Use headlightsAre all motorists due for a refresher course...

the Forum

April 03, 1992

Use headlights

Are all motorists due for a refresher course in driving in rain, fog or snow? I am amazed at how many drive around without headlights on. Don't they understand that they are not to be used just at dark?

I experienced what could have been a major accident when I pulled into traffic only to have some driver practically run right into me.

I didn't even see him. Why? His headlights were not on.

You may be able to see just fine, but please consider other drivers. Don't you want them to see you too?

Bonnie Macneal

Westminster

Ice on the wings

It's incredible that a nation capable of putting men on the moon is unable to find a way to get ice off airplane wings other than by spraying them with de-icer fluid!

The rear windows of our cars can be defrosted with electrical heating wires. Why can't the same method be used on airplane wings by making the skin surfaces out of electric blanket type material? Perhaps chemists could invent a wing surface coating that would react to the presence of water by producing heat.

My brother tells me that when he was flying in B-29's over Japan, the leading wing edges were equipped with inflatable rubber strips, which when expanded by air pressure, would break up ice-formations.

Aeronautical engineers probably have their reasons for finding these solutions impractical, but I would like to know why.

Joseph M. Alpert

Baltimore

Hillary's cookies

Heaven forbid that Hillary Clinton had "stayed home and baked cookies and had teas," rather than pursue her career in law. After all, what this country truly needs are less moms at home, and more attorneys.

K. Kolarik

Millers

Mad at Hayden

Since when does going to the court house to see County Executive Roger Hayden constitute "interrupting county business"? How dare Mr. Hayden order county students barred from the county building?

The students should have at least been greeted at the door and escorted to one of the many public rooms of the county court house and addressed by some public official. What a real civics lesson Mr. Hayden has given a future generation as to how government works.

As a supporter of Mr. Hayden in the last election -- I have the canceled checks to prove it -- I am outraged. How dare a man, elected partly in reaction against the pompous, aloof personality of the previous county executive, ignore repeated attempts of students to see him? What a sad day for the county when students who want to contribute to the political process are told the county executive is "too busy."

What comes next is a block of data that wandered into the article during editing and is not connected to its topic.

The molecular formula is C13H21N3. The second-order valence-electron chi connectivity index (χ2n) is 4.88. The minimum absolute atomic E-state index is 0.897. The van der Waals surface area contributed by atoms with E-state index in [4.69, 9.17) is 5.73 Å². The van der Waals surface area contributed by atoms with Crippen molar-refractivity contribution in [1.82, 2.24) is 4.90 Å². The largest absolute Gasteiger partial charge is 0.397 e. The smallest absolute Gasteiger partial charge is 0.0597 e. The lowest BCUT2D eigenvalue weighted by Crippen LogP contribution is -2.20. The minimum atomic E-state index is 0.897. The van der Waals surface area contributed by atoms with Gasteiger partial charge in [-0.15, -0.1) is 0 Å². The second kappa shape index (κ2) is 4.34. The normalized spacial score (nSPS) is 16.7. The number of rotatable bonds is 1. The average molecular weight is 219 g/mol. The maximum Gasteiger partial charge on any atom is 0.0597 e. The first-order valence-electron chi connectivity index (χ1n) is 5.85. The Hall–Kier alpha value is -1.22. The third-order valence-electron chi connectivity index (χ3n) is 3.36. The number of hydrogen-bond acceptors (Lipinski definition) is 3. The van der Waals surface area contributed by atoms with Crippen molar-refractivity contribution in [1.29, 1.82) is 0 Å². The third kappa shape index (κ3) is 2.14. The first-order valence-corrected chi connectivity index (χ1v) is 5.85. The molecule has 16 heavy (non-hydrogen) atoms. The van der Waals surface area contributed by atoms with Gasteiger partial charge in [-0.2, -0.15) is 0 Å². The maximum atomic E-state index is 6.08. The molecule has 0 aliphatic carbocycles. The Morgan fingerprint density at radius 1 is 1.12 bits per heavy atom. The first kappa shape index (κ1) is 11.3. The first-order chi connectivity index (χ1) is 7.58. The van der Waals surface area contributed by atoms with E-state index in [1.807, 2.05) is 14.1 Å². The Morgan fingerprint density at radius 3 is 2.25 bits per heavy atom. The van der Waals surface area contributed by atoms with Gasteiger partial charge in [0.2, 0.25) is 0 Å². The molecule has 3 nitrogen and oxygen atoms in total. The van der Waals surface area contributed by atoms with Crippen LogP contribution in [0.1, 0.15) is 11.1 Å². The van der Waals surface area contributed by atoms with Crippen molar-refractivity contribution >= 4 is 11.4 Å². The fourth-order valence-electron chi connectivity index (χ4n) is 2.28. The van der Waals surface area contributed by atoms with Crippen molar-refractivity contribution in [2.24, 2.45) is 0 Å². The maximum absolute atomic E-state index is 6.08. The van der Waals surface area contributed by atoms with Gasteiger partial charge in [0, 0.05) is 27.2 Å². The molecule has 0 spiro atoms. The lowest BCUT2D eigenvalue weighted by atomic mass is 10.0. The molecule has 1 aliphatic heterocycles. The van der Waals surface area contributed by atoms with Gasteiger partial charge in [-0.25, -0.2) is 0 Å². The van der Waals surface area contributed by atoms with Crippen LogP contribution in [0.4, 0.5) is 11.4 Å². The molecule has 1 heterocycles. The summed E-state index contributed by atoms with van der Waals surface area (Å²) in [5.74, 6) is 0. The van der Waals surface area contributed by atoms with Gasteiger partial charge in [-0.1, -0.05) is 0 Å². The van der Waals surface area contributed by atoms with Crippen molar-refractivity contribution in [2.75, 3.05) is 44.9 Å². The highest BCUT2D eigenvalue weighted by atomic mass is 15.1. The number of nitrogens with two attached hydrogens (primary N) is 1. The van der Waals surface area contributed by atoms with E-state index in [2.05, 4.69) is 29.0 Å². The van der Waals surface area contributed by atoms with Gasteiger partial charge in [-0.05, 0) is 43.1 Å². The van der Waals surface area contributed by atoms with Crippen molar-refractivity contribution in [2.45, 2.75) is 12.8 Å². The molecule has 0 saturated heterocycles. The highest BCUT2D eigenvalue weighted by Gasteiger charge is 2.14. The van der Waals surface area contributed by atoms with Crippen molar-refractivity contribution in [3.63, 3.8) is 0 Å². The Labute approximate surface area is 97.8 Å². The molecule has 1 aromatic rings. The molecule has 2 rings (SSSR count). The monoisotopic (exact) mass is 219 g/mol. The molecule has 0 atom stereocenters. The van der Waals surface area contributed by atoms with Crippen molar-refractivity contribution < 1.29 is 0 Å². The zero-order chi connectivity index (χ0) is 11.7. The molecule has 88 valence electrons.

The ghost of Rasmussen still lives in the county court house. Mr. Hayden owes an apology to all the people of Baltimore County.

James Burge

Baltimore

Love supreme

Wiley A. Hall 3rd has deep insight into the movement for animal rights ("Society should acknowledge the argument for the rights of animals," March 19).

His description of the public's evolution from ridicule, to silence, then half-hearted compromise and finally grudging acceptance perfectly describes what the animal rights movement is experiencing today.

Brian Rutledge, director of the Baltimore Zoo, was right when he told the American Association of Zoological Parks and Aquariums that animal rights organizations are not the enemy. Despite our disagreements, said John Prescott, director of the New England Aquarium, "we're all on a continuum."

This continuum is the love all of us who work for animals have for them. Ultimately it will prevail against those whom Mr. Hall rightly labels our true enemies -- those who plunder the environment and its creatures without thought or penalty. Our view will prevail because there are more people who love animals than don't, and because there is no greater force in the universe than love.

Carla Bennett

Baltimore

The writer is a staff writer for People for the Ethical Treatment of Animals, an advocacy group based in Washington, D.C.

See Libya's side

Imagine if you can a few years ago a country indicting a person of another country who created, financed and trained a terrorist army. This army destroyed farms, health clinics and harbors; targeted elected officials for assassination, and indiscriminately killed civilians who supported their government. This master terrorist was a hero in his own country -- praised by the masses as a leader of a cause.

Some would liken him to Abu Nidal. His nation called him Ollie North. Would the president of the United States have allowed him to be extradited to Nicaragua to stand trial? Would the president have abided by World Court decisions to turn him over?

Although this is purely speculative, the obvious answers are "no" to the first question and "only if it served our interests" to the second question.

The parallel case deals with Libya's turning over two "alleged" terrorists. Before we attack Libya, both with bombs and embargoes, we should put the shoe on our foot and see how we would or should act. It would not necessarily be the same way.

Myles B. Hoenig

Baltimore

Deforestation rivals loss in Third World

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